Buried a thousand feet beneath Ohio, the ten trillion dollar, UN-constructed SuperBunker can shelter a million members of the global elite indefinitely, with all the comforts of the surface including simulated blue skies, boutique shopping, and three golf courses. The President of the United States, Arman “Our Man” Manfred, regains consciousness in one of the bunker’s six hospitals. Surrounded by his trusted advisors and his official hagiographer, his office becomes ensnared in the Machiavellian underworld of SuperBunker geo-politics. The situation worsens when the president’s Russian and Chinese counterparts execute Protocol 4, sealing the blast doors and severing all contact with the surface, relegating the world’s leaders to governing a mere computer simulation of the world above. An attempt to blackmail the POTUS with a salacious video taken by his own security agency forces President Manfred into seclusion. With his office infiltrated by a traitor and hobbled by incompetence, he attempts one final ‘Hail Mary’ that might just save the office of the president… even if it destroys the world in the process.
“Good morning, Mr. President.” Nurse Baum clicked on the lights illuminating the president’s sprawling master suite. The president stirred awake under the silk sheets of his California king-sized bed, the posts of which rose nearly fifteen feet above the floor. Across the room, a muted and dimmed one-hundred-inch screen was set at an angle so it could be viewed comfortably from bed. It flashed pictures of various world leaders giving speeches. A ten-foot tall oil painting of FDR, cigarette holder between his teeth, swinging a cricket mallet while riding on a galloping horse adorned one wall and a ten-foot tall painting of Ronald Reagan losing his Stetson hat clinging to the reins of a bucking bronco adorned the other. Hab was fast asleep in an overstuffed chair next to a virtual fireplace.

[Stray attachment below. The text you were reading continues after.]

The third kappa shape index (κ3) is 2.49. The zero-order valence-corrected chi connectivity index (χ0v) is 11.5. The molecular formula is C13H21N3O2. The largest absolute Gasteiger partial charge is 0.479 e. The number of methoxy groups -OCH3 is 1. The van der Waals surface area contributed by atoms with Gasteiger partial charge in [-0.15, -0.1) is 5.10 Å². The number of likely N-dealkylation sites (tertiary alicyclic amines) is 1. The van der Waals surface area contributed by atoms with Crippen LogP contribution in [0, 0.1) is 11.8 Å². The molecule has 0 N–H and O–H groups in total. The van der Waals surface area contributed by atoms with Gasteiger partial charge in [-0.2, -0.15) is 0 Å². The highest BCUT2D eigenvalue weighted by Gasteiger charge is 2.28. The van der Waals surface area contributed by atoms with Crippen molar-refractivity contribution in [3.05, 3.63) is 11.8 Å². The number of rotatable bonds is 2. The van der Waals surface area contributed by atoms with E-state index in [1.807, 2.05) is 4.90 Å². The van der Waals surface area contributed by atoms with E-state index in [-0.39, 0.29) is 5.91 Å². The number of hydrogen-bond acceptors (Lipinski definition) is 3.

Nurse Baum placed a blood pressure cuff on the president’s arm and pumped it up, then listened to the stethoscope as the air hissed out. “160 over 115.”
“That’s better than it was,” he remarked as she ripped the cuff loose and stowed it in her bag.
“Here, take your pills.” She presented a plastic container resembling a tray from a tackle box. He fished out twelve pills and swallowed them, three at a time, chasing them with the remains of a glass of scotch that was sitting on his nightstand. He finished and handed her the glass. As soon as she took it, he reached behind her and squeezed her on her ass.